I wasn’t planning to set any goals for this year. Many areas of my life are in reasonable shape as we start the year, so I thought I’d cut myself some slack and had resolved not to be quite so resolute with my targets.
It turns out it isn’t that simple. After four-ish decades of annual goal setting it was almost a reflex to have my thoughts turn to what I’d like to have different at the end of this year.
There were the usual suspects of course, but this year there was a newcomer: reducing my impact on the environment.
To put that in GTD®-speak, if the project is ‘Save the planet’, I was looking to identify the sub-projects and next actions that will make a positive contribution to the survival of the species.
I thought that would be easy, but setting useful goals in this domain has proved to be much harder than I thought.
Why? Well, it is difficult to make good choices if you don’t have good information, and everywhere I looked it seemed like the environmental costs of my actions were either hidden or very hard to work out.
How do you change things in a world where the most quotidian thing – having a cup of java on the way to work – has become so fraught. How could it be otherwise when the coffee cup you thought was recyclable is most likely going to landfill, along with 16,000,000,000 others. That’s billion, with a ‘b’. Per year.
Or where flights look cheap, but by implicit agreement we are outsourcing a big chunk of the (environmental) costs to our descendants.
And everything is linked, and one is quickly turning in circles. Here is about 30 seconds of my internal dialogue as I searched for impactful goals:
“So no more planes then.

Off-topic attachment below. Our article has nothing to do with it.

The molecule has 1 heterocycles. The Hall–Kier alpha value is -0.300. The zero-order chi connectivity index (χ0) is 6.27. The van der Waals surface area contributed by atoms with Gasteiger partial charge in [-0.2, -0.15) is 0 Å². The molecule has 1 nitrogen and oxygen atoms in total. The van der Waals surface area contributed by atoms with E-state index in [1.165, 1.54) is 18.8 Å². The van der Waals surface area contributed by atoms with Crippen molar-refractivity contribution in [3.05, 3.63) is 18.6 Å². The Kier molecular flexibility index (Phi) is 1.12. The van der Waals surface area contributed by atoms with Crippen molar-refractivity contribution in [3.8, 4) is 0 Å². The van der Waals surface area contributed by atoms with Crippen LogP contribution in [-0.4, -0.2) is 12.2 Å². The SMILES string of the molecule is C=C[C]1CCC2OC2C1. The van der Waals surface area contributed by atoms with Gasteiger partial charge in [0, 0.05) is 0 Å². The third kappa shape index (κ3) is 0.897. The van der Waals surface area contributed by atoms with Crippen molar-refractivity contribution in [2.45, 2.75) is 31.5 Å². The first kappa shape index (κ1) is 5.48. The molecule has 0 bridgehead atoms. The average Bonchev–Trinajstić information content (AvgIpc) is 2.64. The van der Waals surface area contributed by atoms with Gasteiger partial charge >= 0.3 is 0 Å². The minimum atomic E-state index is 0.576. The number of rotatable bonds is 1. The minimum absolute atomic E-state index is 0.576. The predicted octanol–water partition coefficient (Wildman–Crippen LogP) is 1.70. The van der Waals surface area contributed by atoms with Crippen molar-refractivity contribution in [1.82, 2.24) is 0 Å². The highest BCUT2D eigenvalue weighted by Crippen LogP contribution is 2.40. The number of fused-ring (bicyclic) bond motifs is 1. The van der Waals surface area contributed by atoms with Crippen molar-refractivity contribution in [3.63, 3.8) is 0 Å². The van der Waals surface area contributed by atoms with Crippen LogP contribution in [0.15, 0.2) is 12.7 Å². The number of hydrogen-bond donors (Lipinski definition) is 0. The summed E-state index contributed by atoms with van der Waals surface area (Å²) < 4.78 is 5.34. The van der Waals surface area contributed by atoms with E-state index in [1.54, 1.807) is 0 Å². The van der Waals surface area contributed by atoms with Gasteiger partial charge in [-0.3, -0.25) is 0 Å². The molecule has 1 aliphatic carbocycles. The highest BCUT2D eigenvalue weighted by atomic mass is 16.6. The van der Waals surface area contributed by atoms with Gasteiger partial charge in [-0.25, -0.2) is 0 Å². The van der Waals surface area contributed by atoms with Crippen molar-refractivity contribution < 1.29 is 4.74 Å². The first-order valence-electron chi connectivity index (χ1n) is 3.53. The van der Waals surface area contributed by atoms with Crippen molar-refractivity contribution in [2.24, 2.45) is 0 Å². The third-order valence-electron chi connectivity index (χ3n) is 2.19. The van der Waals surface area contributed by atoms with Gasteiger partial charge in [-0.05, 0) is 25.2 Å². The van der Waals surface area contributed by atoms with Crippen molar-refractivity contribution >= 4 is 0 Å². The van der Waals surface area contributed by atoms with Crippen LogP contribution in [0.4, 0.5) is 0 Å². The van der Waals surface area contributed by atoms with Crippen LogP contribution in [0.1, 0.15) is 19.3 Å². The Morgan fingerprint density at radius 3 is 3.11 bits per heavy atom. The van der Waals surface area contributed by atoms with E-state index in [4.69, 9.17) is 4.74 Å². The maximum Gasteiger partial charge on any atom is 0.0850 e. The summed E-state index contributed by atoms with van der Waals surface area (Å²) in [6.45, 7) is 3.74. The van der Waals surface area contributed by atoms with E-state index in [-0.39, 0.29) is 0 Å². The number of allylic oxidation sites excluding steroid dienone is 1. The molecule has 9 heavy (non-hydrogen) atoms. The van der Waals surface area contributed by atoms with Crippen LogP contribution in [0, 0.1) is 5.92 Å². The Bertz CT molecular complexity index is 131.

But I need to fly for my work. Well, we could at least do stay-cations.
Fine. Now that we’re staying home, what shall we do? How about some shopping?
Amazon seems the cheapest option. But wait, the streets are flooded with vans delivering parcels, and those parcels have items that are packaged, the packaging has bubble wrap that has cardboard to protect it. Getting to what you actually bought can feel like playing with polymer covered Russian dolls. Hmmm.
Okay, then we’ll shop on the high street. Get an Uber. Well, yes, Uber seems cheap, but long term not so much, what with the tens of thousands of vehicles circulating in the centre of any urban centre they have graced with their service.
Public transport then. But even out on the high street, it’s hard to evaluate the real costs of the £4 t-shirt in the sale bin. I can afford it, sure, but do I really want to subsidise child labour in developing countries for a shirt I’ll wash a few times (producing nefarious microfibres) before it is unfashionable and gets thrown away. Only – as Annie Leonard pointed out – there isn’t actually an ‘away’ to throw the things anymore.
Yes, but when I buy things I’ll bring my own bag. That will help.
Sorry, apparently the outsize virtue that I feel when I use a fabric bag at the supermarket probably isn’t going to save the polar bears, orangutans or tigers, particularly as it took 40 times more resource to produce it than the old plastic one.
Stop buying things? But if we all stop consuming, won’t the economy crash?”
So very confusing. Complex doesn’t even begin to describe it, and the scale of changes we need to make – individually and collectively – is so big that we can’t really even talk about it properly as a society.
For those of you who think you might have stumbled into a blog by Greenpeace, there is a link to our topic of mutual interest. One of the things that came to me as all of this was rattling around in my brain was that creating and running a healthy eco-system for staying on top of my life was refreshingly simple.
All I have to do is capture the things that have my attention, think them through on a reasonably regular basis, put the results of the thinking in one place so I can make sure they are up to date which helps me make great choices about what I do next.
Easy-peasy. All the info we need is available in us or around us, and next to what it will take to save our planet, a Weekly Review® looks like a walk in the park.
Apart from turning the power off at the mains every evening and carrying a reusable cup through my day, I’m still struggling with making impactful choices about my environmental goals for the year, but at the very least I can know what I’ve committed myself to and what I’m not doing as I finish this piece.
It’s a small comfort as the waters rise….